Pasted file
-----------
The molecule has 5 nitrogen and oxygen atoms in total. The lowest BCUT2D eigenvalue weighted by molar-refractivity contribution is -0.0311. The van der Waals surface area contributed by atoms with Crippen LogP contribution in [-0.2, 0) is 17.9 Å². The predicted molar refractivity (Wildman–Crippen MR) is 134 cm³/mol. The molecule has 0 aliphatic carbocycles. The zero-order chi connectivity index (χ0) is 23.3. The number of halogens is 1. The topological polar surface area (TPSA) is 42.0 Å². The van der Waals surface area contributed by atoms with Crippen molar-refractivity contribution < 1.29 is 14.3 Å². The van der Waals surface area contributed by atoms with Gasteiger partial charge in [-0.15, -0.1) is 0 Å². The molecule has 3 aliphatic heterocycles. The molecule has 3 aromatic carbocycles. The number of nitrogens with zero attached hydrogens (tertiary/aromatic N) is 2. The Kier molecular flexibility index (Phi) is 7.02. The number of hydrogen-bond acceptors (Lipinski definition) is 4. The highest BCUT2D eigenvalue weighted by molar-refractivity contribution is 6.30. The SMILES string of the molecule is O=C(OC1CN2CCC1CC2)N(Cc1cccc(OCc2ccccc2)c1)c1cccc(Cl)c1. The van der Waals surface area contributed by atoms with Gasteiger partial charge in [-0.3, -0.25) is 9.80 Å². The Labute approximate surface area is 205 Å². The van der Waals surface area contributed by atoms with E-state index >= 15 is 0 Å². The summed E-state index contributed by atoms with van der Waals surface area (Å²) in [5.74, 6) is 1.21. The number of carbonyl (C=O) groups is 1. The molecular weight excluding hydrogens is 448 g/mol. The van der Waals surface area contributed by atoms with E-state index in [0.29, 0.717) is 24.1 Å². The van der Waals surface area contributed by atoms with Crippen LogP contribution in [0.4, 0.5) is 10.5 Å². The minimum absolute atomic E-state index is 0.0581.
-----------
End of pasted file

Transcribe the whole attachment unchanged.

The molecule has 5 nitrogen and oxygen atoms in total. The lowest BCUT2D eigenvalue weighted by molar-refractivity contribution is -0.0311. The van der Waals surface area contributed by atoms with Crippen LogP contribution in [-0.2, 0) is 17.9 Å². The predicted molar refractivity (Wildman–Crippen MR) is 134 cm³/mol. The molecule has 0 aliphatic carbocycles. The zero-order chi connectivity index (χ0) is 23.3. The number of halogens is 1. The topological polar surface area (TPSA) is 42.0 Å². The van der Waals surface area contributed by atoms with Crippen molar-refractivity contribution < 1.29 is 14.3 Å². The van der Waals surface area contributed by atoms with Gasteiger partial charge in [-0.15, -0.1) is 0 Å². The molecule has 3 aliphatic heterocycles. The molecule has 3 aromatic carbocycles. The number of nitrogens with zero attached hydrogens (tertiary/aromatic N) is 2. The Kier molecular flexibility index (Phi) is 7.02. The number of hydrogen-bond acceptors (Lipinski definition) is 4. The highest BCUT2D eigenvalue weighted by molar-refractivity contribution is 6.30. The SMILES string of the molecule is O=C(OC1CN2CCC1CC2)N(Cc1cccc(OCc2ccccc2)c1)c1cccc(Cl)c1. The van der Waals surface area contributed by atoms with Gasteiger partial charge in [-0.3, -0.25) is 9.80 Å². The Labute approximate surface area is 205 Å². The van der Waals surface area contributed by atoms with E-state index >= 15 is 0 Å². The summed E-state index contributed by atoms with van der Waals surface area (Å²) in [5.74, 6) is 1.21. The number of carbonyl (C=O) groups is 1. The molecular weight excluding hydrogens is 448 g/mol. The van der Waals surface area contributed by atoms with E-state index in [0.29, 0.717) is 24.1 Å². The van der Waals surface area contributed by atoms with Crippen LogP contribution in [0.4, 0.5) is 10.5 Å². The minimum absolute atomic E-state index is 0.0581.